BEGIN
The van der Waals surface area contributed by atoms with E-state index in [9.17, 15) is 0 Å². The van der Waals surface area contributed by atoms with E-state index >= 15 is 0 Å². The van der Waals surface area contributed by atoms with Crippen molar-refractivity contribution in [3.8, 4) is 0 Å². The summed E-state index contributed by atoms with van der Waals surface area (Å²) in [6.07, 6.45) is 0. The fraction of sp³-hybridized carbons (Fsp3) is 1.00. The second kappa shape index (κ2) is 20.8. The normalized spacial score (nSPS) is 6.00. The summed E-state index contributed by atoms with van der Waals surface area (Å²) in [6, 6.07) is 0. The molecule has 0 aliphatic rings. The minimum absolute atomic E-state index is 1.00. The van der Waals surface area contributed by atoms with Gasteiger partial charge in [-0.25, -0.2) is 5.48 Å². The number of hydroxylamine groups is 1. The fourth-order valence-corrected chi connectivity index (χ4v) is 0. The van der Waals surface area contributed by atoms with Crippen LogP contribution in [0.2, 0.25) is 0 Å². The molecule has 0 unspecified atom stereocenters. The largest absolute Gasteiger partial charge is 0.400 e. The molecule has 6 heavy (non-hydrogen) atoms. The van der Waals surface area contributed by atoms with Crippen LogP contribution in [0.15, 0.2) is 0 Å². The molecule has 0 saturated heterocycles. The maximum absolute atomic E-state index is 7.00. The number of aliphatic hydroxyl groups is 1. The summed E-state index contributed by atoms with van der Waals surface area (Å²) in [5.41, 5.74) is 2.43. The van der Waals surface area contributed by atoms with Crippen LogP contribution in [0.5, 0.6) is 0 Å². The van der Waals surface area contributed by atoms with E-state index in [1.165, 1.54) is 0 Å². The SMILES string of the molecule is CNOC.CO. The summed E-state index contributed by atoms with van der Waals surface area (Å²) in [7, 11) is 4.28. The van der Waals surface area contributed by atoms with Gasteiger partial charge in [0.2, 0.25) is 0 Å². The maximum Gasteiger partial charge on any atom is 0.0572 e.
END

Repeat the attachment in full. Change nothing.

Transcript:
The van der Waals surface area contributed by atoms with E-state index in [9.17, 15) is 0 Å². The van der Waals surface area contributed by atoms with E-state index >= 15 is 0 Å². The van der Waals surface area contributed by atoms with Crippen molar-refractivity contribution in [3.8, 4) is 0 Å². The summed E-state index contributed by atoms with van der Waals surface area (Å²) in [6.07, 6.45) is 0. The fraction of sp³-hybridized carbons (Fsp3) is 1.00. The second kappa shape index (κ2) is 20.8. The normalized spacial score (nSPS) is 6.00. The summed E-state index contributed by atoms with van der Waals surface area (Å²) in [6, 6.07) is 0. The molecule has 0 aliphatic rings. The minimum absolute atomic E-state index is 1.00. The van der Waals surface area contributed by atoms with Gasteiger partial charge in [-0.25, -0.2) is 5.48 Å². The number of hydroxylamine groups is 1. The fourth-order valence-corrected chi connectivity index (χ4v) is 0. The van der Waals surface area contributed by atoms with Crippen LogP contribution in [0.2, 0.25) is 0 Å². The molecule has 0 unspecified atom stereocenters. The largest absolute Gasteiger partial charge is 0.400 e. The molecule has 6 heavy (non-hydrogen) atoms. The van der Waals surface area contributed by atoms with Crippen LogP contribution in [0.15, 0.2) is 0 Å². The molecule has 0 saturated heterocycles. The maximum absolute atomic E-state index is 7.00. The number of aliphatic hydroxyl groups is 1. The summed E-state index contributed by atoms with van der Waals surface area (Å²) in [5.41, 5.74) is 2.43. The van der Waals surface area contributed by atoms with Crippen LogP contribution in [0.5, 0.6) is 0 Å². The van der Waals surface area contributed by atoms with E-state index in [1.165, 1.54) is 0 Å². The SMILES string of the molecule is CNOC.CO. The summed E-state index contributed by atoms with van der Waals surface area (Å²) in [7, 11) is 4.28. The van der Waals surface area contributed by atoms with Gasteiger partial charge in [0.2, 0.25) is 0 Å². The maximum Gasteiger partial charge on any atom is 0.0572 e.